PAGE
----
By Sandi Funke, Education Director
I love hearing about people’s vacations. Trips to the Africa to go on safari, hiking the rainforest, kayaking the open ocean, don’t these all sound amazing? But, does one need to buy a plane ticket to ignite a sense of wonder in our natural world? Can we find inspiration in our own backyard? How about even in the small garden of a mobile home park?
John Griffith grew up in Fairfield, California. A graduate of Chico State he has spent the last 15 years restoring native habitats in northern California as a crew supervisor with the California Conservation Corps (CCC). But he did not find his motivation in grand outdoor expeditions.
|The new Demonstration Garden at Pepperwood.|
John explains, “…I fell in love with nature in a small backyard in an urban mobile home park. It was my grandma's backyard where she had a garden with soul. The soul was the bees and butterflies that went from flower to flower in her tiny garden. Under a small plastic dish that served as a watering hole for butterflies, lived a toad. When my grandma revealed that a toad lived under it, I became hooked on nature. I've been curious about it and its secrets ever since. I was four at the time. I've been a naturalist ever since.”
John knows small outdoor spaces can harbor magic! Because of this, John is big believer in the National Wildlife Federation’s (NWF) Wildlife Habitat program. This program certifies gardens that have the necessary components of a wildlife habitat - food, water, and shelter. The program has certified over 150,000 gardens nationwide with over 10,000 certified in California alone! John and his crew have recently certified the outdoor space of their Ukiah campus as a wildlife habitat. Check out this video they made about the certification process!
The National Wildlife Federation (NWF) outlines the main components that are needed to sustain wildlife in a garden. The first component is food. Oregon grapes and various oak species ensure birds and small mammals have forage on the campus. They will also be installing “pollinator pit stops” in the late fall for bees and butterflies. The next component NWF outlines is supplying water which the CCC has done with the addition of a birdbath. Crew members report that just a short while after installation birds were taking advantage of this resource. Wildlife also require places to hide, be protected from weather, and raise their young. The CCC campus has a number bushes including native black berry serving this function as well as a mix of native trees such as sycamore, oaks, redbuds, and redwoods. Brush piles also serve as shelter. They even have an old silo which is home to bats as well as the occasional owl.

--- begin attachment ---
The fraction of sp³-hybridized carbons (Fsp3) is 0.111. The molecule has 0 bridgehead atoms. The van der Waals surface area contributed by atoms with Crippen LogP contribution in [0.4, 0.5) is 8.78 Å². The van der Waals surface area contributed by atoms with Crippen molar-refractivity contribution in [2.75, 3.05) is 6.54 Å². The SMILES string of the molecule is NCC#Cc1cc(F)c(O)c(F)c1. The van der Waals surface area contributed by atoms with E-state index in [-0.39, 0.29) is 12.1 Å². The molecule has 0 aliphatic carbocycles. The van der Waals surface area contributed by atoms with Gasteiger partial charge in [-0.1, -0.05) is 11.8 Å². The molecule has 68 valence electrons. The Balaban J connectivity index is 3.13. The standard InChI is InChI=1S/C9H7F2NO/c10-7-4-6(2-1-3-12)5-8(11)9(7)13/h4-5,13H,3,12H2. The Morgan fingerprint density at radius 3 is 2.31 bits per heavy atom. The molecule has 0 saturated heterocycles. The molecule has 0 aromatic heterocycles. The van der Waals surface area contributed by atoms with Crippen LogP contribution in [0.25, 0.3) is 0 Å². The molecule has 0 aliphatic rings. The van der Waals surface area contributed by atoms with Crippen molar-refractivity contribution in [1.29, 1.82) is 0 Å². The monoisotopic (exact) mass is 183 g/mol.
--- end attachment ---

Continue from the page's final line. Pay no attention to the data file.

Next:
|Habitat garden educator |
Besides the NWF website which has loads of information including helpful tip sheets for specific types of wildlife, another fantastic resource for wildlife gardening is Nancy Bauer’s book The California Wildlife Habitat Garden: How to Attract Bees, Butterflies, Birds, and Other Animals. Nancy along with Charlotte Torgovitsky will be teaching a class at Pepperwood Creating a Wildlife Garden utilizing Pepperwood’s new Demonstration Garden on Saturday, September 28th from 9:00 am to 3:00 pm. They will be focusing on specifically which native plants work in our northern California region as well as when to plant.
The chance to see a native animal is always exciting. Knowing that your home garden is providing habitat is very satisfying. So whether you have 50 acres or a window sill you can do something to help our native birds, pollinators, and mammals be more resilient in the face of a changing environment. You will also be planting a sense of wonder to those that get to enjoy the space!